Building chip factories in Western countries such as Germany, Ireland, the US or Israel is an incredibly expensive business move, which requires resources that only cash-rich tech giants possess. This is the reason why Intel helped promote the US Chip Law, which was eventually passed by Congress, with Intel the biggest beneficiary. Intel is due to receive $10 billion from the US government to build plants in Arizona and Ohio.

In all likelihood building the new plant in Israel is being postponed and not canceled. However, despite the generous incentives provided by Israeli taxpayers, Intel has not communicated its move clearly or transparently, providing vague comments about its future activities in Israel.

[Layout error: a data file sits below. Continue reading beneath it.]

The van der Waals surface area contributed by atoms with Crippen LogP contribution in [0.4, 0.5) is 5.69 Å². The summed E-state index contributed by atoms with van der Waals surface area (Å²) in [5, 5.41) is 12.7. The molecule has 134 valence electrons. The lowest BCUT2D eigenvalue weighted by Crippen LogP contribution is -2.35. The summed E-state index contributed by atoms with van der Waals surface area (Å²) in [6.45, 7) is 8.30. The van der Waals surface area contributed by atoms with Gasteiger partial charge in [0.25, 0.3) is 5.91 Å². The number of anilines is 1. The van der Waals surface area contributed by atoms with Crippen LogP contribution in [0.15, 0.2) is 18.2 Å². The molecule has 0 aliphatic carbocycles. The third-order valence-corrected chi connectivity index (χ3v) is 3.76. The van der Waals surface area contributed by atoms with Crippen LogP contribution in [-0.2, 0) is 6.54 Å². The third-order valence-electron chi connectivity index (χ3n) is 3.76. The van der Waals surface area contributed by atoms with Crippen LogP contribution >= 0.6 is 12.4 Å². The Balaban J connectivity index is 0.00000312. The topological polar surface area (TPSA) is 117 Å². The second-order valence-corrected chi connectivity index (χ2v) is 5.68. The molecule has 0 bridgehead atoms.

Intel said in a statement, "Israel continues to be one of our key global manufacturing and R&D sites and we remain fully committed to the region. Managing large-scale projects, especially in our industry, often involves adapting to changing timelines. Our decisions are based on business conditions, market dynamics and responsible capital management."

What are the consequences regarding the state grant?

At this stage, Intel has not yet received even one shekel of the NIS 11 billion grant agreed for the new plant from the Israel Investment Authority. Under the terms of the state's grant agreement with Intel, it will receive the government support only and after it demonstrates results and meets targets. Intel will only receive milestone payments after significant progress has been made in the construction, after employees have been hired and the plant begins operations, which could be many years after the plant is built.

Published by Globes, Israel business news - - on June 13, 2024.

© Copyright of Globes Publisher Itonut (1983) Ltd., 2024.

Intel plant in Kiryat Gat credit:  Intel
Intel plant in Kiryat Gat credit: Intel